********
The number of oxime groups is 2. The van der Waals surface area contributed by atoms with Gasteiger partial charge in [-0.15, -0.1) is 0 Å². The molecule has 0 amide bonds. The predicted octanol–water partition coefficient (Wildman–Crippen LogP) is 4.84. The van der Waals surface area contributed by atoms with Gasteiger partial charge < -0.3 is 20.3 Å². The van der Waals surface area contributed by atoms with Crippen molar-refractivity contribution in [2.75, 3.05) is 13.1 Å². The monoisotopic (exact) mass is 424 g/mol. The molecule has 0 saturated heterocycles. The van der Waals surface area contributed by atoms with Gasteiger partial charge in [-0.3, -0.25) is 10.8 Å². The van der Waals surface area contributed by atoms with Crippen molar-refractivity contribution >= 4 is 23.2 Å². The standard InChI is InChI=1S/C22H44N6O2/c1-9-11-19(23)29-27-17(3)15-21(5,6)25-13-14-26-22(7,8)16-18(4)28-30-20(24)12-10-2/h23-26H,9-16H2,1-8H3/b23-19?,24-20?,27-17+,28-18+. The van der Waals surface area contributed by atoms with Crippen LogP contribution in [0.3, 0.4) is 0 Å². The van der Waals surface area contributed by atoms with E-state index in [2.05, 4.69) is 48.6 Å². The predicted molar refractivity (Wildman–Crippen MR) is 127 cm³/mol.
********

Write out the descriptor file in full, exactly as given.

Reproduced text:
The number of oxime groups is 2. The van der Waals surface area contributed by atoms with Gasteiger partial charge in [-0.15, -0.1) is 0 Å². The molecule has 0 amide bonds. The predicted octanol–water partition coefficient (Wildman–Crippen LogP) is 4.84. The van der Waals surface area contributed by atoms with Gasteiger partial charge < -0.3 is 20.3 Å². The van der Waals surface area contributed by atoms with Crippen molar-refractivity contribution in [2.75, 3.05) is 13.1 Å². The monoisotopic (exact) mass is 424 g/mol. The molecule has 0 saturated heterocycles. The van der Waals surface area contributed by atoms with Gasteiger partial charge in [-0.3, -0.25) is 10.8 Å². The van der Waals surface area contributed by atoms with Crippen molar-refractivity contribution >= 4 is 23.2 Å². The standard InChI is InChI=1S/C22H44N6O2/c1-9-11-19(23)29-27-17(3)15-21(5,6)25-13-14-26-22(7,8)16-18(4)28-30-20(24)12-10-2/h23-26H,9-16H2,1-8H3/b23-19?,24-20?,27-17+,28-18+. The van der Waals surface area contributed by atoms with Crippen LogP contribution in [0.3, 0.4) is 0 Å². The van der Waals surface area contributed by atoms with E-state index in [2.05, 4.69) is 48.6 Å². The predicted molar refractivity (Wildman–Crippen MR) is 127 cm³/mol.